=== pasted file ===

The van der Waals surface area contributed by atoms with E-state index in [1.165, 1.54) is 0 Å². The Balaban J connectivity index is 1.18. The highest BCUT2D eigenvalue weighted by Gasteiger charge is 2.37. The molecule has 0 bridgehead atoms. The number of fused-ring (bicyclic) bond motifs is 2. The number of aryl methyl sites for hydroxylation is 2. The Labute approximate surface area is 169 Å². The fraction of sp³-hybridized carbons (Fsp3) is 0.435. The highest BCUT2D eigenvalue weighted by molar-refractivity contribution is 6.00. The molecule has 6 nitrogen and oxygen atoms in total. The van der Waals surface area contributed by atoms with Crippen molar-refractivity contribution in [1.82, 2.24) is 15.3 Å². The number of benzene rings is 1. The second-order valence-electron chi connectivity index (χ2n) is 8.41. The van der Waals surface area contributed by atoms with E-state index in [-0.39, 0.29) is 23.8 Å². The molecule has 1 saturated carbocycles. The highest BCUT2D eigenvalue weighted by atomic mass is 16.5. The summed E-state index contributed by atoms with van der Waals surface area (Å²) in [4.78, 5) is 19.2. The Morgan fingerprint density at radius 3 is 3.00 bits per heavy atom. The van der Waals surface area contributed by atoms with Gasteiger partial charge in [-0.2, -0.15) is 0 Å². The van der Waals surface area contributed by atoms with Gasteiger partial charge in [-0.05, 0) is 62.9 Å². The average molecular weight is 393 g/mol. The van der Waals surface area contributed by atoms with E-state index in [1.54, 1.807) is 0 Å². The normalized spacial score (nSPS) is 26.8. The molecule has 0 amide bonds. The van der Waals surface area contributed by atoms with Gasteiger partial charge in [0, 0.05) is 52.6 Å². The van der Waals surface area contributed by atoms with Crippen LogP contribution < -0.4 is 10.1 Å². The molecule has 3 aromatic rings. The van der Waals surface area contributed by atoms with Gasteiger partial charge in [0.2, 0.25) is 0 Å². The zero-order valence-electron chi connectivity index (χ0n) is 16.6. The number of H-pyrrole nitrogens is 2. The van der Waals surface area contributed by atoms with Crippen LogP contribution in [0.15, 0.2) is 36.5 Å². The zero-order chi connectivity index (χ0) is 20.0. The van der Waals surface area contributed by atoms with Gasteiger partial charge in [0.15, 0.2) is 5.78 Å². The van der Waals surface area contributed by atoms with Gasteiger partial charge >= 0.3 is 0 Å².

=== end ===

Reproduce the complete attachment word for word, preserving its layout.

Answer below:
The van der Waals surface area contributed by atoms with E-state index in [1.165, 1.54) is 0 Å². The Balaban J connectivity index is 1.18. The highest BCUT2D eigenvalue weighted by Gasteiger charge is 2.37. The molecule has 0 bridgehead atoms. The number of fused-ring (bicyclic) bond motifs is 2. The number of aryl methyl sites for hydroxylation is 2. The Labute approximate surface area is 169 Å². The fraction of sp³-hybridized carbons (Fsp3) is 0.435. The highest BCUT2D eigenvalue weighted by molar-refractivity contribution is 6.00. The molecule has 6 nitrogen and oxygen atoms in total. The van der Waals surface area contributed by atoms with Crippen molar-refractivity contribution in [1.82, 2.24) is 15.3 Å². The number of benzene rings is 1. The second-order valence-electron chi connectivity index (χ2n) is 8.41. The van der Waals surface area contributed by atoms with E-state index in [-0.39, 0.29) is 23.8 Å². The molecule has 1 saturated carbocycles. The highest BCUT2D eigenvalue weighted by atomic mass is 16.5. The summed E-state index contributed by atoms with van der Waals surface area (Å²) in [4.78, 5) is 19.2. The Morgan fingerprint density at radius 3 is 3.00 bits per heavy atom. The van der Waals surface area contributed by atoms with Gasteiger partial charge in [-0.2, -0.15) is 0 Å². The van der Waals surface area contributed by atoms with Gasteiger partial charge in [-0.05, 0) is 62.9 Å². The average molecular weight is 393 g/mol. The van der Waals surface area contributed by atoms with E-state index in [1.54, 1.807) is 0 Å². The normalized spacial score (nSPS) is 26.8. The molecule has 0 amide bonds. The van der Waals surface area contributed by atoms with Gasteiger partial charge in [0, 0.05) is 52.6 Å². The van der Waals surface area contributed by atoms with Crippen LogP contribution < -0.4 is 10.1 Å². The molecule has 3 aromatic rings. The van der Waals surface area contributed by atoms with Gasteiger partial charge in [0.2, 0.25) is 0 Å². The zero-order valence-electron chi connectivity index (χ0n) is 16.6. The number of H-pyrrole nitrogens is 2. The van der Waals surface area contributed by atoms with Crippen LogP contribution in [0.15, 0.2) is 36.5 Å². The zero-order chi connectivity index (χ0) is 20.0. The van der Waals surface area contributed by atoms with Gasteiger partial charge in [0.15, 0.2) is 5.78 Å². The van der Waals surface area contributed by atoms with Gasteiger partial charge >= 0.3 is 0 Å².